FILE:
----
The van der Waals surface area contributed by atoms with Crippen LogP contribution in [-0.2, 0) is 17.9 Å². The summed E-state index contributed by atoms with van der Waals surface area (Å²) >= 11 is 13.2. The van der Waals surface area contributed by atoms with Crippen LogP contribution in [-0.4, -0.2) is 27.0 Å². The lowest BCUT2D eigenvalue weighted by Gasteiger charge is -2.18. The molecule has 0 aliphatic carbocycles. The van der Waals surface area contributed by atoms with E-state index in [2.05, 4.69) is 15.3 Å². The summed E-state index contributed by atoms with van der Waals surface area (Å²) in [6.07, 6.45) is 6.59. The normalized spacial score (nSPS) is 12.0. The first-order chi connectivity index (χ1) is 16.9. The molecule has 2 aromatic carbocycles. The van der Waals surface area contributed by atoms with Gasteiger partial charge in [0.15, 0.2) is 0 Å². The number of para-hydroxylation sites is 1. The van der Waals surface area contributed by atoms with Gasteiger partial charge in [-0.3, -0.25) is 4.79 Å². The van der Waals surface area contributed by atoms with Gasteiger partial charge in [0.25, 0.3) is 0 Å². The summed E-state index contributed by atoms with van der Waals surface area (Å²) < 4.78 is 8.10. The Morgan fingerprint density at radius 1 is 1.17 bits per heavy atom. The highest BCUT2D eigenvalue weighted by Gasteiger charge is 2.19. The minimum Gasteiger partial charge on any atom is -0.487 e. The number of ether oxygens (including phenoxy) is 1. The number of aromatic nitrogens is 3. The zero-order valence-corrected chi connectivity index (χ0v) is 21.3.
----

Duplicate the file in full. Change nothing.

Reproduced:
The van der Waals surface area contributed by atoms with Crippen LogP contribution in [-0.2, 0) is 17.9 Å². The summed E-state index contributed by atoms with van der Waals surface area (Å²) >= 11 is 13.2. The van der Waals surface area contributed by atoms with Crippen LogP contribution in [-0.4, -0.2) is 27.0 Å². The lowest BCUT2D eigenvalue weighted by Gasteiger charge is -2.18. The molecule has 0 aliphatic carbocycles. The van der Waals surface area contributed by atoms with E-state index in [2.05, 4.69) is 15.3 Å². The summed E-state index contributed by atoms with van der Waals surface area (Å²) in [6.07, 6.45) is 6.59. The normalized spacial score (nSPS) is 12.0. The first-order chi connectivity index (χ1) is 16.9. The molecule has 2 aromatic carbocycles. The van der Waals surface area contributed by atoms with Gasteiger partial charge in [0.15, 0.2) is 0 Å². The number of para-hydroxylation sites is 1. The van der Waals surface area contributed by atoms with Gasteiger partial charge in [-0.3, -0.25) is 4.79 Å². The van der Waals surface area contributed by atoms with Gasteiger partial charge in [0.25, 0.3) is 0 Å². The summed E-state index contributed by atoms with van der Waals surface area (Å²) < 4.78 is 8.10. The Morgan fingerprint density at radius 1 is 1.17 bits per heavy atom. The highest BCUT2D eigenvalue weighted by Gasteiger charge is 2.19. The minimum Gasteiger partial charge on any atom is -0.487 e. The number of ether oxygens (including phenoxy) is 1. The number of aromatic nitrogens is 3. The zero-order valence-corrected chi connectivity index (χ0v) is 21.3.